Neil Morris - Global Ambassador
- interview by Sara Gorelick
As rum is on the rise (just in time for summer), Sara had a chance to speak with Neil Morris, the Global Ambassador for Authentic Caribbean Rums (ACR). The ACR was created to be a symbol of authentic, quality for rum made in the Caribbean.
SG: Can you tell me about the ACR and why it's important?
NM: It's important because it's about supporting real people from rural communities in small countries. As a collective Marque of provenance, authenticity and quality, it tries to give these small producers a voice in developed markets that are generally dominated by global drinks companies. We try to educate trade people and connoisseur consumers about Authentic Caribbean Rum, its history, heritage and its importance to the social, economic and cultural fabric of the region.
SG: How did you get involved in the world of rum?
NM: By happy accident, I guess. I had a background in both food and drink in Europe but had also worked with a Jamaican beer brand, Red Stripe, for a number of years. I had therefore worked in the Caribbean communities of the UK and Jamaica and developed a keen interest and understanding of the region. Then, up pops an opportunity and the next think I know I have visited over 20 countries and over 30 distilleries in the Caribbean as well as many other brewers, distillers and drinks companies across Europe.
SG: What's it like to live in Barbados?
NM: Absolutely fantastic - magnificent beaches and stunning sea-front restaurants of course, but more than that are the truly genuine people, the vibrant rum shops, the fabulous fish and street food, plus acres of sugar cane bending in the cool breeze and waiting patiently to be turned into gorgeous Authentic Caribbean Rum!
SG: How does your experience in food and beverage play into your current role?
NM: The new breed of bar professional is every bit as determined to create and present beautiful drinks as a top chef is to present stunning food. Understanding the criticality of 'balance' and the appeal to both eye and palate is similar in both areas.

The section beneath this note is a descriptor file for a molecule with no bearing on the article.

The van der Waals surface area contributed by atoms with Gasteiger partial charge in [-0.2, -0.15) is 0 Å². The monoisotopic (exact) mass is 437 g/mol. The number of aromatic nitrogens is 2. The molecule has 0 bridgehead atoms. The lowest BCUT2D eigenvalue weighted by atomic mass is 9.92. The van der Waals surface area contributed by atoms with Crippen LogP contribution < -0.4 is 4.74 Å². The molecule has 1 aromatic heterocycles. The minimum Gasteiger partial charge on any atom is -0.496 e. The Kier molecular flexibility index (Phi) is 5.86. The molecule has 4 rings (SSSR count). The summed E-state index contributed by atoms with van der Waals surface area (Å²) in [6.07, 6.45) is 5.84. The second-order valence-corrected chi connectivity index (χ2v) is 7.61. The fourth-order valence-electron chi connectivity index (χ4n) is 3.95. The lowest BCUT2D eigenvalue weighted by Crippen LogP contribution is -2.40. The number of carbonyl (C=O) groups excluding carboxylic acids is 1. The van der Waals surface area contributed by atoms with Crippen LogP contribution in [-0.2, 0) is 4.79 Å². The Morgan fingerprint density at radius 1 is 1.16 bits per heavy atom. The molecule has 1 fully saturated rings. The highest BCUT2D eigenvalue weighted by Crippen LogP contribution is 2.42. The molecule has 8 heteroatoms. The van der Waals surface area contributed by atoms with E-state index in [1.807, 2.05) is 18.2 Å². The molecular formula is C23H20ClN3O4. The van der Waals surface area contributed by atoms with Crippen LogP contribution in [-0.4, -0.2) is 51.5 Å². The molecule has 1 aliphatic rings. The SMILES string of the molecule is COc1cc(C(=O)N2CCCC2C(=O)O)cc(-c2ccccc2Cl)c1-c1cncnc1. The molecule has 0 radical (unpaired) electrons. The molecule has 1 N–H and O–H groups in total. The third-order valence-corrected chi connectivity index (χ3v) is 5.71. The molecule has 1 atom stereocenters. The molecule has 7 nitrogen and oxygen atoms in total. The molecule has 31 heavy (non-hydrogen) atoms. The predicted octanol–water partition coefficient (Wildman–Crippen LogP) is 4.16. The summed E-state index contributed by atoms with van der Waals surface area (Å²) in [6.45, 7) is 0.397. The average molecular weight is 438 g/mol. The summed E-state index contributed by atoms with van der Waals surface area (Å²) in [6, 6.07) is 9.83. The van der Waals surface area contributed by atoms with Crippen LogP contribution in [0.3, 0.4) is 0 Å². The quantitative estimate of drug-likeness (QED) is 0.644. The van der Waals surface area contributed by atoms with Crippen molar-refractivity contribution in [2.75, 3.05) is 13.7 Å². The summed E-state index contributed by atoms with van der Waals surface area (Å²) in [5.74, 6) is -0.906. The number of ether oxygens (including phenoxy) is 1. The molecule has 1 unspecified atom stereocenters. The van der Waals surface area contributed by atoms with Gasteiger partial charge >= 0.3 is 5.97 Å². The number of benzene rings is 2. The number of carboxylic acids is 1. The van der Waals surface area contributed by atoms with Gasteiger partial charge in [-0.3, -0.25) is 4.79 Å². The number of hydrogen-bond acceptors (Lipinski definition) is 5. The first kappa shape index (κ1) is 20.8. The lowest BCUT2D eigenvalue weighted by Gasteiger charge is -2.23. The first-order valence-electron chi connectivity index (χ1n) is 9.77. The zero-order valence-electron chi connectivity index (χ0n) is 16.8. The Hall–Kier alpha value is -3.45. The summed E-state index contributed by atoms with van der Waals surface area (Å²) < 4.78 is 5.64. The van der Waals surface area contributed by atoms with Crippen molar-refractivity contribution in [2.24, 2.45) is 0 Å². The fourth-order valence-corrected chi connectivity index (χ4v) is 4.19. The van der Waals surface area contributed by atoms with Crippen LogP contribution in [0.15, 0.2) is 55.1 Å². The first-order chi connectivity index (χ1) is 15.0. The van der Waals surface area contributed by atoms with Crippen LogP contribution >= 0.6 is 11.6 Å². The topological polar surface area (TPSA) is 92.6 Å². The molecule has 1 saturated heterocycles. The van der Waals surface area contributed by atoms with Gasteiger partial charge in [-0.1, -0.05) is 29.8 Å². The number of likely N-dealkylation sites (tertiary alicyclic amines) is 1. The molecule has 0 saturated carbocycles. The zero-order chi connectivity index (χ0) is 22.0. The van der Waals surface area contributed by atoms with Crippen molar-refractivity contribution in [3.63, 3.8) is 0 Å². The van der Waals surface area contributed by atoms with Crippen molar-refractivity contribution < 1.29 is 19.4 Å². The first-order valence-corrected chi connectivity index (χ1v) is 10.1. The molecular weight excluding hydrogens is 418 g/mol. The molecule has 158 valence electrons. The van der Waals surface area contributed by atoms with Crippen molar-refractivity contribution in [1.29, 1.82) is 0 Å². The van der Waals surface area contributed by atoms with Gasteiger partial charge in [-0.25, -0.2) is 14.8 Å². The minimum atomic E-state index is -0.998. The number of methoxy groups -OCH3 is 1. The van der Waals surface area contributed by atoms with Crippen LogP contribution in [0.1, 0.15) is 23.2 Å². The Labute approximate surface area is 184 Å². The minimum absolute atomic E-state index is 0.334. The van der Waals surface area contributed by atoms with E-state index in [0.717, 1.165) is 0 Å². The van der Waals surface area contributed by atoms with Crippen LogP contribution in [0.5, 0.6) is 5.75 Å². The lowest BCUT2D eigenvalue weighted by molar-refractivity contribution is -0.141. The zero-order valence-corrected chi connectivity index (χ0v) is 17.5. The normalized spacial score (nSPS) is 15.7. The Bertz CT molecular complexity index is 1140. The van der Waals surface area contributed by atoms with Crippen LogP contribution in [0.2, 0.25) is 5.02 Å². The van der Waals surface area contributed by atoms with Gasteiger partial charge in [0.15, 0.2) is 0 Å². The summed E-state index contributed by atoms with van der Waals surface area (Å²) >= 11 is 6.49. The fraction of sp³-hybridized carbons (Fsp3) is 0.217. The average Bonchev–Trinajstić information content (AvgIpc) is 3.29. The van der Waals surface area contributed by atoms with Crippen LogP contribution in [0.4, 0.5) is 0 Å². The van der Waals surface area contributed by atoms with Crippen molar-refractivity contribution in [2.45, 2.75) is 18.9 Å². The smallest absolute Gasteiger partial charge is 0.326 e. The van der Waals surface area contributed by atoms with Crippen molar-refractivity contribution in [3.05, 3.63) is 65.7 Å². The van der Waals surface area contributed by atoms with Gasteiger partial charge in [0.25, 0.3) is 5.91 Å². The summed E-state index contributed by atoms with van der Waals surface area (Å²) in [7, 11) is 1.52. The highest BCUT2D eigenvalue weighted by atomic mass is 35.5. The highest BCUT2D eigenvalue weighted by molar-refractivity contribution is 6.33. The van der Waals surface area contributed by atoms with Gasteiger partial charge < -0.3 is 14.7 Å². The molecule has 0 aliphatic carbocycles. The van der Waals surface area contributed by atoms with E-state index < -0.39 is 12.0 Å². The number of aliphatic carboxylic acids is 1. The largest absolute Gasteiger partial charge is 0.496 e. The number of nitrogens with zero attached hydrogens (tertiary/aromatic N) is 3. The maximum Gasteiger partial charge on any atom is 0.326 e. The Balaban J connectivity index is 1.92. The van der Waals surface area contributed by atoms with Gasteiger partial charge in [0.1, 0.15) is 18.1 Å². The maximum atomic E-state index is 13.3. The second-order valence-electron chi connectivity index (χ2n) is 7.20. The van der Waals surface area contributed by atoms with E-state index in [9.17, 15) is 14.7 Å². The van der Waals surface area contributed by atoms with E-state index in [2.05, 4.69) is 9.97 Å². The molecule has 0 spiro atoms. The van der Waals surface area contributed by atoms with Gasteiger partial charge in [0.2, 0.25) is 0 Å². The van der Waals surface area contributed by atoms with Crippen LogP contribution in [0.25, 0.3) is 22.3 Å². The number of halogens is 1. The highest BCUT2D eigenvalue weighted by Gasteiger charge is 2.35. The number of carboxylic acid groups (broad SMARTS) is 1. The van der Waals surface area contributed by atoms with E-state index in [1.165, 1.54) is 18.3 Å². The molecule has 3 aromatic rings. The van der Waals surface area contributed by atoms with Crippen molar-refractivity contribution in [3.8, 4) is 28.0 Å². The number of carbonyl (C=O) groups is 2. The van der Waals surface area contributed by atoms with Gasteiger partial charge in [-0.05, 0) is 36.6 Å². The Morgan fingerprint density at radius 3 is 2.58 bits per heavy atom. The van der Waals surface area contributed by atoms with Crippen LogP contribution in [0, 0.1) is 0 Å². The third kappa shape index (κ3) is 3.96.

SG: What is the best part about your job?
NM: I love meeting enthusiastic, passionate mixologists at our training sessions in major cities. Their thirst for knowledge of the rum category is seemingly unquenchable.
SG: The worst?
NM: Not a lot, really. Maybe it's that I prefer talking to trade people who already have a decent rum knowledge than to those totally new to the conversation.
SG: Aside from rum, what do you like to drink?
NM: If the sun is still up, it's always tea...good old English 'builders' tea as we sometimes like to call it. After dark it's rum, of course, but I really do drink from a broad repertoire...long mixed drinks like Rum & Ginger Ale, Gin & Tonic, Campari & Soda; simple classic cocktails like an Old-Fashioned (with rum) or a Daiquiri; or late evening a really well aged rum, a single ice cube and perhaps a piece of dark chocolate.
SG: How often would you say you're on the road?
NM: Ah, this is the real downside. Due to our relatively remote location, it's usually two or three days of travel for a few hours of training or trade discussions. I just hate the 'downtime' involved in travel - it's such a waste. However, I love being in new locations, new bars and meeting new people of course. I find the dynamism and enthusiasm of young bar professionals so energizing - I just want to draw all that vitality into me.
SG: What do you want people to know about rum? Steve Olson said in a seminar that he wants people to think of sugarcane when they think of rum – what do you want for that first impression?
NM: I want people to think 'Wow.' Our campaign is about showing people rums that they are not familiar with and I really think that we can 'wow' them. For me, rum is endlessly diverse and I find it really hard to believe that any drinker could say they don't like rum - there are just so many styles, flavors and finishes and all within the regulatory framework that is Authentic Caribbean Rum. The mixability, the versatility and the ability to astound the senses with complex aromas and flavors - it is undoubtedly the most versatile of all spirits.
SG: Where do you see the ACR and rum in general going as a category?
NM: We are a coalition of high quality producers so I think we are well placed to capitalize on the trend toward premium products. Consumers are starting to discover that aged rums offer the complexity of categories like whisky and brandy, yet are less pretentious and more approachable. Actually, I think all sectors within rum will continue to do well. Flavored products continue to draw new people into the category while authenticity is a key element for more discerning drinkers.
Photo credit: WIRSPA